Well, I am almost ready for foot surgery #3. Just have to do my final cleaning and clean my carpets. Surgery is scheduled for the 21st. Not at all looking forward to the six weeks of non-weight bearing. I do not really feel confident with the microfracture surgery. Trying to be optimistic but after my pre-op appointment feeling kind of down. The surgeon said that a lot of people still have quite a bit of pain afterwards and went on to what the next step would be (fracture of the fibula and after fixing the joint, reconstruction of the ligaments). Left me feeling kind-of sick. This time, after surgery, I will definitely set my alarm clock to wake and take my pain pills. Do not want to wake up in severe pain like after my last surgery! Hoping this will be my last surgery but......
The following user gives a hug of support to Missyluke: ginger62 (08-16-2012)
Good luck with your surgery! I just had mine on monday but it was a
debrisment and oats with a cadaver plug. My ocd got to large to just simply drill again. And 1 failed driling was enough for me. I will keep you in my prayers and hope everything goes well for you. I'm on my 3rd day of nwb and it is going to be a long 6 weeks!
I am new to this board, but I want to wish you the best. Your posts have been so very helpful to me. I completely ruptured my post tibial tendon this spring. I am having surgery on Monday morning, 8/20 - heel cut and shifted, achilles lengthening, tendon transfer, and some sort of midfoot osteotomy. My ortho says at least 6 weeks non-weight bearing. I really can't stress enough how much your posts and the others who have gone through this have calmed my fears and allowed me to be better prepared. Sending you good vibes for your surgery!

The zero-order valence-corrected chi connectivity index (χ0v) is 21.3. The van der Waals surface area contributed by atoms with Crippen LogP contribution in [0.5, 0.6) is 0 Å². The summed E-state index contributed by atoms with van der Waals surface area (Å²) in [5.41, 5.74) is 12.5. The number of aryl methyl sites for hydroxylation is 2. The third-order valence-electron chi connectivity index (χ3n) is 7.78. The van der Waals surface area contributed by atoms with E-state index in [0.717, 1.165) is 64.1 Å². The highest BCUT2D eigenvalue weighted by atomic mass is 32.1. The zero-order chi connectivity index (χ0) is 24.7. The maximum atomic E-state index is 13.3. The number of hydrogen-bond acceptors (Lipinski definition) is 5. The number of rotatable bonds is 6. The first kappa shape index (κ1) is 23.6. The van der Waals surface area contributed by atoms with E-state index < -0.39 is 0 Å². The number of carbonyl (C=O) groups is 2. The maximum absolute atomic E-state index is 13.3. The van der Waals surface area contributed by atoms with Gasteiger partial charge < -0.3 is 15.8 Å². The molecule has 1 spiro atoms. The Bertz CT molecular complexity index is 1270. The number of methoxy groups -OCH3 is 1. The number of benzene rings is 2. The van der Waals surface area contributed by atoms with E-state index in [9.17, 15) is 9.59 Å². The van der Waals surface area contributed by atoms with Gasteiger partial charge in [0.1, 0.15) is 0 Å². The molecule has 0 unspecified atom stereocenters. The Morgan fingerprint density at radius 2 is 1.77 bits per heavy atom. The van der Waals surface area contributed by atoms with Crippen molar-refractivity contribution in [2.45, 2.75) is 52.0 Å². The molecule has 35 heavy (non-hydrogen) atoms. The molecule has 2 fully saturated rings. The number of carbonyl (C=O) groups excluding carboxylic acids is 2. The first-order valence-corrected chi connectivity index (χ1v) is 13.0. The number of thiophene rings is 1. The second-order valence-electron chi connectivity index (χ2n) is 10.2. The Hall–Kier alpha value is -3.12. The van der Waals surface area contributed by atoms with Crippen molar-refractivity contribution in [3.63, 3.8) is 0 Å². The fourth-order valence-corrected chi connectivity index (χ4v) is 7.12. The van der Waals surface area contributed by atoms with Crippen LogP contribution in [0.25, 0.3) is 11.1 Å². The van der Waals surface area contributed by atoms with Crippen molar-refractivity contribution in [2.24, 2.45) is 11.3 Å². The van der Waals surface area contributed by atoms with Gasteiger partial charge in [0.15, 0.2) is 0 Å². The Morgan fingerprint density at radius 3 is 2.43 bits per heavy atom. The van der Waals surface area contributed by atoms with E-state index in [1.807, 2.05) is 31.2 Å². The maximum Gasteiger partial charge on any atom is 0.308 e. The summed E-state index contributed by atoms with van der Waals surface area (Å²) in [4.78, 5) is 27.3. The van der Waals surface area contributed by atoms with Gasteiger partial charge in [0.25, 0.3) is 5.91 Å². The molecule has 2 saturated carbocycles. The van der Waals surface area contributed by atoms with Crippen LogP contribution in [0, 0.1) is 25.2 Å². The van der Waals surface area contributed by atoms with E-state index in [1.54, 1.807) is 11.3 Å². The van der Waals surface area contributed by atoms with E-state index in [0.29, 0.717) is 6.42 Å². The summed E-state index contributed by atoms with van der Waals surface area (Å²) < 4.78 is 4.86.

Missyluke, don't lose hope! There are pros and cons to this surgery, and the cons aren't dangerous in any way, just frustrating.
Pro: Definitely in my case, and just about in every case I've read about, as long as the patient has followed the doctor's instructions regarding NWB during recovery, etc., there IS significant relief from pain afterward.
I have always had a "renewed" ankle after the microfracture -- so far!
Con: How LONG that pain relief lasts is anyone's guess.